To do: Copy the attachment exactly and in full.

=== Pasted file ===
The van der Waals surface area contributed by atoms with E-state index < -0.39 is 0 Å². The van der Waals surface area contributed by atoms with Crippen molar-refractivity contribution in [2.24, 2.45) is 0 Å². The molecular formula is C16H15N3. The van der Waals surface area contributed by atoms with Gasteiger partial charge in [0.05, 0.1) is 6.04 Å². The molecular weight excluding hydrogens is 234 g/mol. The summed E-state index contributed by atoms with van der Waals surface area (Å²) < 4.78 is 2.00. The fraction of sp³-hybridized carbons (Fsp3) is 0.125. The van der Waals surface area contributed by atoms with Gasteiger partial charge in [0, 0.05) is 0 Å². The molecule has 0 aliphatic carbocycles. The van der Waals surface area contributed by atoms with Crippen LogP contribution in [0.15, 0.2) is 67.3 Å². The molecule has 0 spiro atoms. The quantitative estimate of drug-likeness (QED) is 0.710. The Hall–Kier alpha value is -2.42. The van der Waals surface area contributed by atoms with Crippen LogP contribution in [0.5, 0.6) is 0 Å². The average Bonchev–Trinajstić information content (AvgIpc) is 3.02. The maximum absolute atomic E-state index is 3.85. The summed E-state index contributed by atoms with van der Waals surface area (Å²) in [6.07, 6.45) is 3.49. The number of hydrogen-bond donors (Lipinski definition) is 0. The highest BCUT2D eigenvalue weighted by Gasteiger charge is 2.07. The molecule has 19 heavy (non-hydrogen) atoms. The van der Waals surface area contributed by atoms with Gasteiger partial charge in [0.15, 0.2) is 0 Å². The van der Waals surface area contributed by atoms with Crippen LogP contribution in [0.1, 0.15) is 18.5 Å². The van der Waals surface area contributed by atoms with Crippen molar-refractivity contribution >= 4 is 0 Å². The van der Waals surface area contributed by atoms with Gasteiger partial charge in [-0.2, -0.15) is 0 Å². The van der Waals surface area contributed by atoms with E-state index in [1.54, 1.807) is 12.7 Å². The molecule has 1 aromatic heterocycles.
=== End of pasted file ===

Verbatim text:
The van der Waals surface area contributed by atoms with E-state index < -0.39 is 0 Å². The van der Waals surface area contributed by atoms with Crippen molar-refractivity contribution in [2.24, 2.45) is 0 Å². The molecular formula is C16H15N3. The van der Waals surface area contributed by atoms with Gasteiger partial charge in [0.05, 0.1) is 6.04 Å². The molecular weight excluding hydrogens is 234 g/mol. The summed E-state index contributed by atoms with van der Waals surface area (Å²) < 4.78 is 2.00. The fraction of sp³-hybridized carbons (Fsp3) is 0.125. The van der Waals surface area contributed by atoms with Gasteiger partial charge in [0, 0.05) is 0 Å². The molecule has 0 aliphatic carbocycles. The van der Waals surface area contributed by atoms with Crippen LogP contribution in [0.15, 0.2) is 67.3 Å². The molecule has 0 spiro atoms. The quantitative estimate of drug-likeness (QED) is 0.710. The Hall–Kier alpha value is -2.42. The van der Waals surface area contributed by atoms with Crippen LogP contribution in [0.5, 0.6) is 0 Å². The average Bonchev–Trinajstić information content (AvgIpc) is 3.02. The maximum absolute atomic E-state index is 3.85. The summed E-state index contributed by atoms with van der Waals surface area (Å²) in [6.07, 6.45) is 3.49. The number of hydrogen-bond donors (Lipinski definition) is 0. The highest BCUT2D eigenvalue weighted by Gasteiger charge is 2.07. The molecule has 19 heavy (non-hydrogen) atoms. The van der Waals surface area contributed by atoms with Gasteiger partial charge in [0.15, 0.2) is 0 Å². The van der Waals surface area contributed by atoms with Crippen LogP contribution in [0.1, 0.15) is 18.5 Å². The van der Waals surface area contributed by atoms with Crippen molar-refractivity contribution >= 4 is 0 Å². The van der Waals surface area contributed by atoms with Gasteiger partial charge in [-0.2, -0.15) is 0 Å². The van der Waals surface area contributed by atoms with E-state index in [1.54, 1.807) is 12.7 Å². The molecule has 1 aromatic heterocycles.